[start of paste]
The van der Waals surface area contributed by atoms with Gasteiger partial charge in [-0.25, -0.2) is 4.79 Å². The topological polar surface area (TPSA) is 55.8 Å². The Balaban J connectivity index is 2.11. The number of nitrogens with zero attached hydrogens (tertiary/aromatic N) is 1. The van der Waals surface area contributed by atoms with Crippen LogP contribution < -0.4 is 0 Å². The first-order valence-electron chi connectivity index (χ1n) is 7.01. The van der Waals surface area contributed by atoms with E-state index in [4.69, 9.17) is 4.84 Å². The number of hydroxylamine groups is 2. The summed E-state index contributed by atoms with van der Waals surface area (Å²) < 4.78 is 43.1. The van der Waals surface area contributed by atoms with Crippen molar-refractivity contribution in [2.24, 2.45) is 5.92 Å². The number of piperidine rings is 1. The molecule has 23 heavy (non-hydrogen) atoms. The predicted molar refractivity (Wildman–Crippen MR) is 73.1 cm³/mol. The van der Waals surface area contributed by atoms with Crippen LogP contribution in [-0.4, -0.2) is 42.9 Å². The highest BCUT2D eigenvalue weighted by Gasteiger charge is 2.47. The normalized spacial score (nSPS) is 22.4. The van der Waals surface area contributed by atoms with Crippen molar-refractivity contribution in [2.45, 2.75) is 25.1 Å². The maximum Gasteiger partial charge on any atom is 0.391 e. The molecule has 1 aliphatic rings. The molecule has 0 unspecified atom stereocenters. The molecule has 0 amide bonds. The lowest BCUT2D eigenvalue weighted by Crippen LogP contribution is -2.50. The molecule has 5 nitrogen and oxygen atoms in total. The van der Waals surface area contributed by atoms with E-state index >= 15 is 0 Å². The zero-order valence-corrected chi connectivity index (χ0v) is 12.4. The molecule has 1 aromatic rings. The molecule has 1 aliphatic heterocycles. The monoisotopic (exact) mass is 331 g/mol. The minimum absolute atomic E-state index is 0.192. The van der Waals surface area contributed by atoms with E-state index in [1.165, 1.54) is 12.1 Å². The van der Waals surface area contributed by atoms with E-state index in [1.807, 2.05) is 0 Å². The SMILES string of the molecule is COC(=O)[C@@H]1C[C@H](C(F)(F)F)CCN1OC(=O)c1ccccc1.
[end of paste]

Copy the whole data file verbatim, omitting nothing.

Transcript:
The van der Waals surface area contributed by atoms with Gasteiger partial charge in [-0.25, -0.2) is 4.79 Å². The topological polar surface area (TPSA) is 55.8 Å². The Balaban J connectivity index is 2.11. The number of nitrogens with zero attached hydrogens (tertiary/aromatic N) is 1. The van der Waals surface area contributed by atoms with Crippen LogP contribution < -0.4 is 0 Å². The first-order valence-electron chi connectivity index (χ1n) is 7.01. The van der Waals surface area contributed by atoms with E-state index in [4.69, 9.17) is 4.84 Å². The number of hydroxylamine groups is 2. The summed E-state index contributed by atoms with van der Waals surface area (Å²) < 4.78 is 43.1. The van der Waals surface area contributed by atoms with Crippen molar-refractivity contribution in [2.24, 2.45) is 5.92 Å². The number of piperidine rings is 1. The molecule has 23 heavy (non-hydrogen) atoms. The predicted molar refractivity (Wildman–Crippen MR) is 73.1 cm³/mol. The van der Waals surface area contributed by atoms with Crippen LogP contribution in [-0.4, -0.2) is 42.9 Å². The highest BCUT2D eigenvalue weighted by Gasteiger charge is 2.47. The normalized spacial score (nSPS) is 22.4. The van der Waals surface area contributed by atoms with Crippen molar-refractivity contribution in [2.45, 2.75) is 25.1 Å². The maximum Gasteiger partial charge on any atom is 0.391 e. The molecule has 1 aliphatic rings. The molecule has 0 unspecified atom stereocenters. The molecule has 0 amide bonds. The lowest BCUT2D eigenvalue weighted by Crippen LogP contribution is -2.50. The molecule has 5 nitrogen and oxygen atoms in total. The van der Waals surface area contributed by atoms with E-state index >= 15 is 0 Å². The zero-order valence-corrected chi connectivity index (χ0v) is 12.4. The molecule has 1 aromatic rings. The molecule has 1 aliphatic heterocycles. The monoisotopic (exact) mass is 331 g/mol. The minimum absolute atomic E-state index is 0.192. The van der Waals surface area contributed by atoms with E-state index in [1.165, 1.54) is 12.1 Å². The van der Waals surface area contributed by atoms with E-state index in [1.807, 2.05) is 0 Å². The SMILES string of the molecule is COC(=O)[C@@H]1C[C@H](C(F)(F)F)CCN1OC(=O)c1ccccc1.